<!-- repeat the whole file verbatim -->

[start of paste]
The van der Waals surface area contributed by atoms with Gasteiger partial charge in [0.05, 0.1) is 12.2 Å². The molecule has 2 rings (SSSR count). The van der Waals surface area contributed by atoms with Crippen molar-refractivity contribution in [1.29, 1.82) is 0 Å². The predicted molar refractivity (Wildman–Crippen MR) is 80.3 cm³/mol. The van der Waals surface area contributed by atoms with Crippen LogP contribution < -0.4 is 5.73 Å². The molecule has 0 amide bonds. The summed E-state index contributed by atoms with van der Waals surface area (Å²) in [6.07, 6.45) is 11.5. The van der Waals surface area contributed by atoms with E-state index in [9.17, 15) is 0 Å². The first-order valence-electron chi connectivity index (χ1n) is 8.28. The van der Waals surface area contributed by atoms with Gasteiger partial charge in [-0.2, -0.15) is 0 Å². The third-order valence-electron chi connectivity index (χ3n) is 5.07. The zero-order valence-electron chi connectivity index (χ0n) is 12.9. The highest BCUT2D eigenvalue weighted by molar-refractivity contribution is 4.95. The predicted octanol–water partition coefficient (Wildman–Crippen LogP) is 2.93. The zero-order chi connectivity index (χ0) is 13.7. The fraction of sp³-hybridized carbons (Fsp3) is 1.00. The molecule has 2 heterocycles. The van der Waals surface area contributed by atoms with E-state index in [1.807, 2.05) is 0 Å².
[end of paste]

The van der Waals surface area contributed by atoms with Gasteiger partial charge in [0.05, 0.1) is 12.2 Å². The molecule has 2 rings (SSSR count). The van der Waals surface area contributed by atoms with Crippen molar-refractivity contribution in [1.29, 1.82) is 0 Å². The predicted molar refractivity (Wildman–Crippen MR) is 80.3 cm³/mol. The van der Waals surface area contributed by atoms with Crippen LogP contribution < -0.4 is 5.73 Å². The molecule has 0 amide bonds. The summed E-state index contributed by atoms with van der Waals surface area (Å²) in [6.07, 6.45) is 11.5. The van der Waals surface area contributed by atoms with E-state index in [9.17, 15) is 0 Å². The first-order valence-electron chi connectivity index (χ1n) is 8.28. The van der Waals surface area contributed by atoms with Gasteiger partial charge in [-0.2, -0.15) is 0 Å². The third-order valence-electron chi connectivity index (χ3n) is 5.07. The zero-order valence-electron chi connectivity index (χ0n) is 12.9. The highest BCUT2D eigenvalue weighted by molar-refractivity contribution is 4.95. The predicted octanol–water partition coefficient (Wildman–Crippen LogP) is 2.93. The zero-order chi connectivity index (χ0) is 13.7. The fraction of sp³-hybridized carbons (Fsp3) is 1.00. The molecule has 2 heterocycles. The van der Waals surface area contributed by atoms with E-state index in [1.807, 2.05) is 0 Å².